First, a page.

While the Harvard Business School gently chided returnees to be on their best behavior, Stanford deployed green-vested enforcers and campus police who sometimes threatened students if they violated the rules. Both, apparently, succeeded.
Respiratory symptoms stemming from coronavirus infection and smoke inhalation are too similar to distinguish without a full workup. This is complicating the jobs of health care workers as wildfires rage up and down the West Coast.
Por los incendios en California, pacientes llegan a los centros de salud con síntomas similares a los de COVID. Y hay que seguir los protocolos.
Sports events — with their sprays of sweat and spit, not to mention large crowds — are ideal settings for the coronavirus to spread. Although some college leagues have canceled their fall seasons, schools with big athletic programs are still hoping for a partial return to the gridiron and the hardwood.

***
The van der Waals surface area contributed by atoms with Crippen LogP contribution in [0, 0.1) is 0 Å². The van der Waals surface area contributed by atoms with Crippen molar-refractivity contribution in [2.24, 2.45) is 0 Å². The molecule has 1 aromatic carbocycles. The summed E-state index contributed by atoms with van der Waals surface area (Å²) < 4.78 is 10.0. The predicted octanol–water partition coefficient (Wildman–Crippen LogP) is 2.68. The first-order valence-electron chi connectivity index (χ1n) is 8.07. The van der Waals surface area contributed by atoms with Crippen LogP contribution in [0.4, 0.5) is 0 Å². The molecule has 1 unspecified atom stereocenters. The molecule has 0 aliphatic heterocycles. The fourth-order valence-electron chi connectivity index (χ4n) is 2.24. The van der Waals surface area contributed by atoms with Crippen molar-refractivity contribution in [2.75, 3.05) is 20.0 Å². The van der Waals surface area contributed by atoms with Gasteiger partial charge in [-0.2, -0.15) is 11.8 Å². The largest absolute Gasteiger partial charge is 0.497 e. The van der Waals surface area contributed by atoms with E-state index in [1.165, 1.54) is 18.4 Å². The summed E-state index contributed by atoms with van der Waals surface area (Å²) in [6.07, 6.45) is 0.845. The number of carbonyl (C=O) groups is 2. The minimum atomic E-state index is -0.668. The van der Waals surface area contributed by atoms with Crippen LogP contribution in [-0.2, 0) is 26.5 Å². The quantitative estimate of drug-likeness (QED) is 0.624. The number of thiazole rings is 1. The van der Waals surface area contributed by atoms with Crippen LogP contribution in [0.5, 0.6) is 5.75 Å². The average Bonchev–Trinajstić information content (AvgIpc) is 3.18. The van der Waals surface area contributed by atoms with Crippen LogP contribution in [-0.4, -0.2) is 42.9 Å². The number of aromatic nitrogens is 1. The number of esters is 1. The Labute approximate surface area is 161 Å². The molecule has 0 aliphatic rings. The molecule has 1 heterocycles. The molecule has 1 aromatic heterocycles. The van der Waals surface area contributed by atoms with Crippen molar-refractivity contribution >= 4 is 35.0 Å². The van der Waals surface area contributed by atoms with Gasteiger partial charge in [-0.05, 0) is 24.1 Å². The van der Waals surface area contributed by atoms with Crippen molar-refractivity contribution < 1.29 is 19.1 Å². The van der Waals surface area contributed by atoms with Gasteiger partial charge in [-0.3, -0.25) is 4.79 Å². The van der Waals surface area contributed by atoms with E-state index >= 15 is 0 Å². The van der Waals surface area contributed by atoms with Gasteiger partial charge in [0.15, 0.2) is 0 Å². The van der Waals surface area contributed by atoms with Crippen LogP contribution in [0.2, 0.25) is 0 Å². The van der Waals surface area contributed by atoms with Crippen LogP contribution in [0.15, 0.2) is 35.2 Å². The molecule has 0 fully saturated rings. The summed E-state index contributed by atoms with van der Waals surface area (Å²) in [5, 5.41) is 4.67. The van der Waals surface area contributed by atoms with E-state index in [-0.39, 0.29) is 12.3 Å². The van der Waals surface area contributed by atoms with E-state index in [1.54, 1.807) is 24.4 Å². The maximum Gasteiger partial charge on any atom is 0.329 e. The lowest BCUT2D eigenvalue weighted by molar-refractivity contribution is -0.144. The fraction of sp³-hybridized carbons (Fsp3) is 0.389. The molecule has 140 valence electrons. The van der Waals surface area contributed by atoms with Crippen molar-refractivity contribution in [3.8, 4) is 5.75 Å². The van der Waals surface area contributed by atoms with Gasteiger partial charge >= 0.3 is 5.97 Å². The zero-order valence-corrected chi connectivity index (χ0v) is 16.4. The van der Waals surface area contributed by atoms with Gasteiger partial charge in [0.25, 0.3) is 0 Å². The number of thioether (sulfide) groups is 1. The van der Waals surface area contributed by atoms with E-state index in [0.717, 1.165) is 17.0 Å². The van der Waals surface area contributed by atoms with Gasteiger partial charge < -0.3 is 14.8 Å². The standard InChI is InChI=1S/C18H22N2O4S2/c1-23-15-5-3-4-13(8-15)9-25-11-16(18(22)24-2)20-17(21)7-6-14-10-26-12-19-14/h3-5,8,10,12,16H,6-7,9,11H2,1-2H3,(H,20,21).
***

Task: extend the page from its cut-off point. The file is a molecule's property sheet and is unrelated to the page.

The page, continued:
Some districts want to bring everyone back to the classroom and some are planning distance-only learning, while most others are settling on one of a variety of options in the middle. Whatever their leanings, they all face vast, troubling uncertainty.
As reopening decisions approach for the fall semester, colleges and universities are casting about for strategies to keep students safe without bankrupting their institutions. A few have natural advantages.
As wardens across the country grapple with COVID-19 outbreaks, inmates are being released to prevent widespread contagion in overcrowded prisons.
After the state legalized recreational marijuana in 2016, new taxes and regulations decimated an ad hoc network that had donated cannabis for medical purposes to patients who could not afford it. A recent law seeks to revive the network, but hurdles remain.
How are critical medical services interrupted by the loss of power and what can hospitals and clinics do to minimize the impact? This Q&A will give you some answers.